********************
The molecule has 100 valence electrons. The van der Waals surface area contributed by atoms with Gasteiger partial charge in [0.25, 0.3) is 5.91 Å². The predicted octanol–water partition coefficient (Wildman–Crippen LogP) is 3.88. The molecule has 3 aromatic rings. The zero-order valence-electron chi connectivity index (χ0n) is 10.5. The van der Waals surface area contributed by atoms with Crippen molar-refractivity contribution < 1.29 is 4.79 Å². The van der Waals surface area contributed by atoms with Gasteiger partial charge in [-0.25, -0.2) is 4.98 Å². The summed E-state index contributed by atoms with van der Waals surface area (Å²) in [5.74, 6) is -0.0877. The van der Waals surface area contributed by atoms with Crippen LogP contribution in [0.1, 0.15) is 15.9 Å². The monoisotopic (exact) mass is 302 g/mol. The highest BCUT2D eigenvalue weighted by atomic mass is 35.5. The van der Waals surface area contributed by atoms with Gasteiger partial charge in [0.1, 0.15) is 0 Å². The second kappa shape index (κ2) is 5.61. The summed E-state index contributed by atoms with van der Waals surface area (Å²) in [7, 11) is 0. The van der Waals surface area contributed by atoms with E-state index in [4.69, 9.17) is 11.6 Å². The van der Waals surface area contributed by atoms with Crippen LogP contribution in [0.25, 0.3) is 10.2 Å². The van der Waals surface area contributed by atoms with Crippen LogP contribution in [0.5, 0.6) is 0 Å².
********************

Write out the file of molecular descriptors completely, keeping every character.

The molecule has 100 valence electrons. The van der Waals surface area contributed by atoms with Gasteiger partial charge in [0.25, 0.3) is 5.91 Å². The predicted octanol–water partition coefficient (Wildman–Crippen LogP) is 3.88. The molecule has 3 aromatic rings. The zero-order valence-electron chi connectivity index (χ0n) is 10.5. The van der Waals surface area contributed by atoms with Crippen molar-refractivity contribution < 1.29 is 4.79 Å². The van der Waals surface area contributed by atoms with Gasteiger partial charge in [-0.25, -0.2) is 4.98 Å². The summed E-state index contributed by atoms with van der Waals surface area (Å²) in [5.74, 6) is -0.0877. The van der Waals surface area contributed by atoms with Crippen LogP contribution in [0.1, 0.15) is 15.9 Å². The monoisotopic (exact) mass is 302 g/mol. The highest BCUT2D eigenvalue weighted by atomic mass is 35.5. The van der Waals surface area contributed by atoms with Gasteiger partial charge in [0.1, 0.15) is 0 Å². The second kappa shape index (κ2) is 5.61. The summed E-state index contributed by atoms with van der Waals surface area (Å²) in [7, 11) is 0. The van der Waals surface area contributed by atoms with E-state index in [4.69, 9.17) is 11.6 Å². The van der Waals surface area contributed by atoms with Crippen LogP contribution in [0.25, 0.3) is 10.2 Å². The van der Waals surface area contributed by atoms with Crippen LogP contribution in [0.5, 0.6) is 0 Å².